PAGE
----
May 8 : Death of Professor John Murray

This Day in Presbyterian History: 

We Thank God  on Every Remembrance of You

When Professor John Murray retired from Westminster to return to his beloved land of Scotland, he attended for the last time the General Assembly of the Orthodox Presbyterian Church in 1966.  The delegates there gave a memorial to him which captured the man and his ministry perfectly when it simply quoted the Pauline expression, “We thank God on every remembrance of you.”  That said it all to their fellow minister.

Fast forward in your mind nine years to the Free Church of Creich in Scotland and its small cemetery where the remains of John Murray were being buried in 1975.  Five hundred people from all over the world had gathered to hear the memorial messages.  A prince of Israel  had indeed fallen on May 8, 1975.

Between these two events, John Murray had served his country in World War I,  where he had fought with the famous Black Watch regiment.  The loss of his eye came from that time of military service.

Education included the M.A. degree from Glasglow University in 1923.  Then his ministerial degree (the older ThB) and Th.M. came from Princeton Theological Seminary in the United States.  Returning to Scotland at New College at Edinburgh University, he returned to Princeton Seminary at a pivotal year, namely, 1929.   That year, Princeton’s Board of Trustees was reorganized and Westminster Theological Seminary was begun.  John Murray joined the faculty of Westminster Seminary.

From that time until his retirement in 1966, hundreds of students sat under this “saintly scholar.”  He really equipped the student saints to go forth and minister the Word of God and the testimony of Jesus Christ on a sound foundation of Biblical truth.  John Murray also capsulized that same Biblical truth in several books he wrote.  It might be interesting to sum up those books, which this contributor used all during his pastoral ministry.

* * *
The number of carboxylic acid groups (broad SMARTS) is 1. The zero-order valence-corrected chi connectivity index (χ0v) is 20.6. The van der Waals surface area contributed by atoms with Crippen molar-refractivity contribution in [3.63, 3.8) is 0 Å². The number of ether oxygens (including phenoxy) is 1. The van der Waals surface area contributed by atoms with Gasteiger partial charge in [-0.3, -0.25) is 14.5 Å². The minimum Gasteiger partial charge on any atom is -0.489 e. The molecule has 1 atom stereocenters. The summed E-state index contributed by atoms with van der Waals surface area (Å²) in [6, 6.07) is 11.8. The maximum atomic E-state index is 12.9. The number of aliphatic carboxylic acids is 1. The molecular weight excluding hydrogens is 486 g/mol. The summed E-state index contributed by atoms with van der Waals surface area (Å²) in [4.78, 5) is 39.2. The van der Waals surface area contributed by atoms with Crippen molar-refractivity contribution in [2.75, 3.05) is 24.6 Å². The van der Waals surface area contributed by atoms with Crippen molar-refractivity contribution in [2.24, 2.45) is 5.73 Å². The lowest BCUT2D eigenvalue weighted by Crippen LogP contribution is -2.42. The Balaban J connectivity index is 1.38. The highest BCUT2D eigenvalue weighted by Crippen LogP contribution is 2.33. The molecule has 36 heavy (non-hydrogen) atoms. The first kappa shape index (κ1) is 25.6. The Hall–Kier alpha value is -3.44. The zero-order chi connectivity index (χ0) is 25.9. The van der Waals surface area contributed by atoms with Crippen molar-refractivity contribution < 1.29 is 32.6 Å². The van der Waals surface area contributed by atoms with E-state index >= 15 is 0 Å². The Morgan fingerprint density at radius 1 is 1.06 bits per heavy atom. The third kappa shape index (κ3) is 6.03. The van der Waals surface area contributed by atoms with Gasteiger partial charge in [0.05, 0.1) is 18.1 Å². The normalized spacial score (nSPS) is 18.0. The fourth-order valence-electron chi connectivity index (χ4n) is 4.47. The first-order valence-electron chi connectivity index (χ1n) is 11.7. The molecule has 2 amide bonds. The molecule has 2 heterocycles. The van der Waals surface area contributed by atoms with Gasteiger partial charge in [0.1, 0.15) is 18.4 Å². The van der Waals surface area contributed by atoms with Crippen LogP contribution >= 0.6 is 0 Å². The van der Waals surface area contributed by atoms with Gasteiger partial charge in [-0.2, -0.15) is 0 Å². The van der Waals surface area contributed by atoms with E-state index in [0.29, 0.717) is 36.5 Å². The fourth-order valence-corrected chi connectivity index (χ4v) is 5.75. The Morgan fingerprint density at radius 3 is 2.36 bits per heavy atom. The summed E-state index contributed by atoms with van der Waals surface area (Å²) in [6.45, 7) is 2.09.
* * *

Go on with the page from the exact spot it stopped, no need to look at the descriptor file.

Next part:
Church officers in our Reformed churches  would do well to have a firm understanding of both Christian Baptism, and Divorce.   Both of course would be profitable to the Christian in the pew as well.   All those with the gift of evangelism, as well as Evangelism teams going out weekly, must have an understanding of the book Redemption Accomplish and Applied.  In fact, all Christians should read this book.  Then Principles of Conduct are a reminder of the Christian life.  If any book of the Bible is a “must” book to consider the themes of sin, salvation, sanctification, sovereign election, and service, the book of Romans fills those themes perfectly.  And Murray’s commentary on The Epistle to the Romans is just what is needed to comprehend the great apostle’s words and thoughts.

After John Murray retired in 1966, after having lived 68 years as a bachelor, he took a younger Scottish wife, Miss Valerie Knowlton on December 7, 1967.  Two children would be born to the union.

Words to Live By: John Murray had many “children of the faith” in his years in teaching in this Reformed school of the prophets.  Let them remember him in their current ministries as they pass on what they have heard to others also who will be able to teach still others in the history of the church.

Through the Scriptures: Psalms 82 – 84

Through the Standards:  Relation of saving faith and repentance to God’s will regarding our salvation

WLC 153 — “What does God require of us, that we may escape his wrath and curse due to us by reason of the transgression of the law?
A.  That we may escape the wrath and curse of God due to us by reason of the transgression of the law, he requires of us repentance toward God, and faith toward our Lord Jesus Christ, and the diligent use of the outward means whereby Christ communicates to us the benefits of his mediation.”

WSC 85 — “What does God require of us, that we may escape his wrath and curse due to us for sin?
A.  To escape the wrath and curse of God due to us for sin, God requires of us faith in Jesus Christ, repentance unto life, with the diligent use of all the outward means whereby Christ communicates to us the benefits of redemption.”

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